Imagine this scenario: I want to go to Europe with my wife for a week. London, Paris and Amsterdam. I want to fly non-stop , stay in 3+ star hotels, eat in one of the 50 best restaurants in the world, celebrate my wedding anniversary with a special evening and my budget is $5,000 for two. Currently, it will take me at least 20 hours to gather all the necessary information through branded sites, review sites and connection with my Social Graph. What do you think is more effective?

Scenario A: The first thing I decide on is a flight. I go to Bing, check out individual airlines (KLM, Virgin Atlantic, British Airways). I decide to go with Virgin Atlantic. Because I visited KLM and BA but didn’t convert, both brands will continue to message me even though my flight is booked and I’m not interested in any offers anymore.

Scenario B: I send out a personal RFP to the world, expressing my specific intent to travel to Europe, including all details mentioned above. Nobody has to guess if I’m still in-market for European flights and accommodation. They don’t have to target me with sneaky tactics or amass data to improve their guessing work. All brands have to do is to develop customized proposals that deliver on my parameters.

Another example: Many think the future of location-based advertising is conquest advertising. I check into a bar and the competition sends me an offer trying to lure me to their establishment. How about I declare my intent to brands (“Lunch for two in 15 minutes”) and for the next 15 minutes restaurants can send me offers? More powerful? Absolutely.

A growing concern with privacy and data protection will speed up the development of tools that will allow people to engage brands on their terms. The targeting guesswork will disappear and advertising will retreat from its brute tactics of the last decades and return to its roots: Being charming, being entertaining, persuading people into changing their behavior.

Update: Great comment by Jim McCarthy. Social


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While the Facebook Privacy debate rages on, we have to accept a few facts:

  • Facebook is making a play to own identity on the web.
  • Not only that: Facebook is making a play to own everything associated with identity on the web.
  • Facebook is banking on a value exchange between sites and their own database: We give you site traffic and data, we keep all the data to build a semantic map of the Web.
  • We are entrusting personal data to a company that has a problematic record of dealing with user privacy.
  • The majority of Facebook will continue to share information. Why? Because we want to share information.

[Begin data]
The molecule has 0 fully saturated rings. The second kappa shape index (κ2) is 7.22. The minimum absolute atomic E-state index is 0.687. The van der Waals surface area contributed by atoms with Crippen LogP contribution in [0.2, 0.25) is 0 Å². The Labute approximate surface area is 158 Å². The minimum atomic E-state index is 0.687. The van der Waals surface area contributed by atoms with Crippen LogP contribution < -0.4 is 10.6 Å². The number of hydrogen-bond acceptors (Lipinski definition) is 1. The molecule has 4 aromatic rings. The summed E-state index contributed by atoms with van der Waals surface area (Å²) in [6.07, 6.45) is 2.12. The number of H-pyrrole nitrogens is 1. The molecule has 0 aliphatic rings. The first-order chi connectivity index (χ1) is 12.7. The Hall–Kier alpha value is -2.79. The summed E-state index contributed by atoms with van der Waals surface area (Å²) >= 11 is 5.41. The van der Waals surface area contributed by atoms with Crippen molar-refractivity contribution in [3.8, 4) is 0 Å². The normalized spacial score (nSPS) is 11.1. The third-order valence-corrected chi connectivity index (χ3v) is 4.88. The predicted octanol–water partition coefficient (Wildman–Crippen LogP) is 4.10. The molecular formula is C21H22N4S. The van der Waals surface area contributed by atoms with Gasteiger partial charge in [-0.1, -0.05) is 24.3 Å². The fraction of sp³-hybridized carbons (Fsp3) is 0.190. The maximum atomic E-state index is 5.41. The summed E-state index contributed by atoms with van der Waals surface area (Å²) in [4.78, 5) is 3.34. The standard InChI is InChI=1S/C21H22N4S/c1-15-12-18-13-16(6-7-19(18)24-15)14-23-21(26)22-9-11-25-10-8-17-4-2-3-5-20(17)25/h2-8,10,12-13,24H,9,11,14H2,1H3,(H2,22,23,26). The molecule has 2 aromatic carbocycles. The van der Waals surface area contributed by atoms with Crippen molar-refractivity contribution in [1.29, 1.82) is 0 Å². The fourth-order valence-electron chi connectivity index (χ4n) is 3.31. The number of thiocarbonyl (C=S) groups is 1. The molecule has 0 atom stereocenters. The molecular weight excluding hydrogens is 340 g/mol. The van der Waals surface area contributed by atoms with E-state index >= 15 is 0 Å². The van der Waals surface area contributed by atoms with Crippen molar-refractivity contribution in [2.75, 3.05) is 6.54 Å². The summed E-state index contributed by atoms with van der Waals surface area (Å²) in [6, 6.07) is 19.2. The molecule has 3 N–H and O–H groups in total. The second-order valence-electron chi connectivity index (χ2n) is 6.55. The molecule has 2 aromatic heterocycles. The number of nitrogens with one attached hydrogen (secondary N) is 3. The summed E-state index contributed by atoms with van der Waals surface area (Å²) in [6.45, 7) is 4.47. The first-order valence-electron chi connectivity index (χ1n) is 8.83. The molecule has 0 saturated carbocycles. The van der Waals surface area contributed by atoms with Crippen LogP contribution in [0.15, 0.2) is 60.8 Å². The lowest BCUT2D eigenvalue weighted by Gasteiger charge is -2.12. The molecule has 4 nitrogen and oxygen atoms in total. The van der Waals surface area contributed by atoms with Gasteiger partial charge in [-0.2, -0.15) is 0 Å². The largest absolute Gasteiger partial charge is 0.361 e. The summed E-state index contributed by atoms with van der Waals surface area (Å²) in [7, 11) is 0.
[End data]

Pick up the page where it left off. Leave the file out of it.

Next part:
Does this mean Facebook will continue to be the de facto Social Web? Absolutely not.

Facebook presents a huge opportunity and promise for brands: A data pile of personal information that should enable marketers to deliver more relevant and targeted advertising. Sounds like Behavioral Targeting 2.0. This model implies that people want to receive more targeted and relevant messages. And that’s where the whole model falls apart.

Most of the day, people want to be invisible to advertisers. They want to read or entertain themselves without any disruption of the advertisers. And there are times when I want to hear from advertisers or would love to have a comprehensive profile I want to share with companies. During that limited amount of time, I would love for Acura to know what kind of car I’m looking for and have an insight into my purchase history to develop a personal proposal for me. I would love for Travelocity to know that I’m looking for a hotel close to Heathrow Airport.

We just don’t want this information stockpiled, used against our wishes and used against us during a time when we don’t want to hear from brands. We don’t want information that we shared with one company sold to another company to deliver more disruptive messages.

What we want is to share our digital DNA on our terms. Not on the terms of data mining companies and marketers. On our terms.

Which leads me to the second reason why this model won’t work: My Facebook profile is not the real me. Nobody is the real self on Facebook. We’re revealing a very small part of our real self. Nothing more. Most people stay away from politics or religious topics. We never hear from major conflicts in anybody’s lives. Facebook reminds me of kid shows like Cailou or Berenstein Bears. Sure, there are some minor conflicts but, overall, we’re doing great and everything is awesome. We’re all playing a part in the Facebook world, just like the avatars in Second Life. How do you expect to deliver relevant messages to me if you don’t know the real me?

Last but not least, if Facebook becomes the Social Graph, innovation will stop. Imagine Internet Explorer as the only game in town. No Chrome, no Firefox. Only IE allows you to access the web. If that’s scary, think about Facebook being the only Social Graph in town. No innovation. Stagnation. The Social Web would end before it even really started.

That’s why we need for people to claim ownership of their data. Allow them to store their personal data in a safe and secure space. Share any data on their terms:

  • Dental records with their periodontist and general dentist, avoiding lengthy approval cycles and wasteful document exchanges.
  • The intent to purchase a car with preferred brands. Allow them to send personal proposals. Eliminating the guesswork and sneaky, behavioral tactics of marketers.